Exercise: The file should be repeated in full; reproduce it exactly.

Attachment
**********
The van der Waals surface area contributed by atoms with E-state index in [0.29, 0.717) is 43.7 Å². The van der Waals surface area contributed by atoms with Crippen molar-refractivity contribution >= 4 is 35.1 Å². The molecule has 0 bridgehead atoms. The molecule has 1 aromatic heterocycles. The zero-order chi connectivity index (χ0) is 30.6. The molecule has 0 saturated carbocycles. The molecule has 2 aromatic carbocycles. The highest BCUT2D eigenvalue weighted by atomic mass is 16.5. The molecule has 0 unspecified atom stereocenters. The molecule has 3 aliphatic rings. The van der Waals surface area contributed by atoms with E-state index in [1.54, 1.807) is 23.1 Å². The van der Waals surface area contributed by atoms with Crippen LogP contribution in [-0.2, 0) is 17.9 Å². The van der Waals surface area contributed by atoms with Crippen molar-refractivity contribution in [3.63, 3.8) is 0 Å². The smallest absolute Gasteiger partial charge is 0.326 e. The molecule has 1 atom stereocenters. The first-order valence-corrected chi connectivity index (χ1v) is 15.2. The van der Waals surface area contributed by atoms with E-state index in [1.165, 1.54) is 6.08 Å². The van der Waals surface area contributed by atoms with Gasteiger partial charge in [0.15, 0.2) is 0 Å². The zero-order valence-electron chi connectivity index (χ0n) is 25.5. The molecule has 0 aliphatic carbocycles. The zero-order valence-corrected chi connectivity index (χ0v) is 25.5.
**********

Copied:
The van der Waals surface area contributed by atoms with E-state index in [0.29, 0.717) is 43.7 Å². The van der Waals surface area contributed by atoms with Crippen molar-refractivity contribution >= 4 is 35.1 Å². The molecule has 0 bridgehead atoms. The molecule has 1 aromatic heterocycles. The zero-order chi connectivity index (χ0) is 30.6. The molecule has 0 saturated carbocycles. The molecule has 2 aromatic carbocycles. The highest BCUT2D eigenvalue weighted by atomic mass is 16.5. The molecule has 0 unspecified atom stereocenters. The molecule has 3 aliphatic rings. The van der Waals surface area contributed by atoms with E-state index in [1.54, 1.807) is 23.1 Å². The van der Waals surface area contributed by atoms with Crippen LogP contribution in [-0.2, 0) is 17.9 Å². The van der Waals surface area contributed by atoms with Crippen molar-refractivity contribution in [3.63, 3.8) is 0 Å². The smallest absolute Gasteiger partial charge is 0.326 e. The molecule has 1 atom stereocenters. The first-order valence-corrected chi connectivity index (χ1v) is 15.2. The van der Waals surface area contributed by atoms with E-state index in [1.165, 1.54) is 6.08 Å². The van der Waals surface area contributed by atoms with Gasteiger partial charge in [0.15, 0.2) is 0 Å². The zero-order valence-electron chi connectivity index (χ0n) is 25.5. The molecule has 0 aliphatic carbocycles. The zero-order valence-corrected chi connectivity index (χ0v) is 25.5.